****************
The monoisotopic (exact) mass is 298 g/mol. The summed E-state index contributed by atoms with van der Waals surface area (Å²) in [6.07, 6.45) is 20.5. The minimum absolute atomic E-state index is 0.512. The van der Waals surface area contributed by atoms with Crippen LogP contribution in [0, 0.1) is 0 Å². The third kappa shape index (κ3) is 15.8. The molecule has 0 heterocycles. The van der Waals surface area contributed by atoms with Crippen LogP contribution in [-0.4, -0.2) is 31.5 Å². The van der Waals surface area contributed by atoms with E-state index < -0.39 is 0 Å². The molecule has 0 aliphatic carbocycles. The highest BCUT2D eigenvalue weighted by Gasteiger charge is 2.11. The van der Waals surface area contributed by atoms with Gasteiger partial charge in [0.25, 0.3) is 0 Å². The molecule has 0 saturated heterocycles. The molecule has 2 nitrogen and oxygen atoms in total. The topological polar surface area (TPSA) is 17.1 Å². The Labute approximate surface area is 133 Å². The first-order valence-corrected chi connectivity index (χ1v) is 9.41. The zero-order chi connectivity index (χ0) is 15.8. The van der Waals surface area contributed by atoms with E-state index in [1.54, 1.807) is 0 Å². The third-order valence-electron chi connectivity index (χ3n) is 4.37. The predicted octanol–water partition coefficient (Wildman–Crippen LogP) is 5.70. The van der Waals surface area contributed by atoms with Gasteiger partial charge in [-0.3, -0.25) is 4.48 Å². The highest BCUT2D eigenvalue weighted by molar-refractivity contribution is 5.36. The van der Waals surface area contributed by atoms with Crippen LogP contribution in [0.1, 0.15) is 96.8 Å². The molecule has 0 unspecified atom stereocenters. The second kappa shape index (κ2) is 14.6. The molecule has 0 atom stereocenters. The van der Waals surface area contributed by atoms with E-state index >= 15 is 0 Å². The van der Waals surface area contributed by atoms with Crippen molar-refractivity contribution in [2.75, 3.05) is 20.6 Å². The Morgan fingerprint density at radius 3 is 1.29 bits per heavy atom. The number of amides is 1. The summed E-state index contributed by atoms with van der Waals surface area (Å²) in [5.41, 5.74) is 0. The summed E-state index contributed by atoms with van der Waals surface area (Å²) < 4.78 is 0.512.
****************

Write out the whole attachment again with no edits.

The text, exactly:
The monoisotopic (exact) mass is 298 g/mol. The summed E-state index contributed by atoms with van der Waals surface area (Å²) in [6.07, 6.45) is 20.5. The minimum absolute atomic E-state index is 0.512. The van der Waals surface area contributed by atoms with Crippen LogP contribution in [0, 0.1) is 0 Å². The third kappa shape index (κ3) is 15.8. The molecule has 0 heterocycles. The van der Waals surface area contributed by atoms with Crippen LogP contribution in [-0.4, -0.2) is 31.5 Å². The van der Waals surface area contributed by atoms with E-state index < -0.39 is 0 Å². The molecule has 0 aliphatic carbocycles. The highest BCUT2D eigenvalue weighted by Gasteiger charge is 2.11. The van der Waals surface area contributed by atoms with Gasteiger partial charge in [0.25, 0.3) is 0 Å². The molecule has 0 saturated heterocycles. The molecule has 2 nitrogen and oxygen atoms in total. The topological polar surface area (TPSA) is 17.1 Å². The Labute approximate surface area is 133 Å². The first-order valence-corrected chi connectivity index (χ1v) is 9.41. The zero-order chi connectivity index (χ0) is 15.8. The van der Waals surface area contributed by atoms with E-state index in [1.54, 1.807) is 0 Å². The third-order valence-electron chi connectivity index (χ3n) is 4.37. The predicted octanol–water partition coefficient (Wildman–Crippen LogP) is 5.70. The van der Waals surface area contributed by atoms with Gasteiger partial charge in [-0.3, -0.25) is 4.48 Å². The highest BCUT2D eigenvalue weighted by molar-refractivity contribution is 5.36. The van der Waals surface area contributed by atoms with Crippen LogP contribution in [0.1, 0.15) is 96.8 Å². The molecule has 0 unspecified atom stereocenters. The second kappa shape index (κ2) is 14.6. The molecule has 0 atom stereocenters. The van der Waals surface area contributed by atoms with E-state index >= 15 is 0 Å². The van der Waals surface area contributed by atoms with Crippen molar-refractivity contribution in [2.75, 3.05) is 20.6 Å². The Morgan fingerprint density at radius 3 is 1.29 bits per heavy atom. The number of amides is 1. The summed E-state index contributed by atoms with van der Waals surface area (Å²) in [5.41, 5.74) is 0. The summed E-state index contributed by atoms with van der Waals surface area (Å²) < 4.78 is 0.512.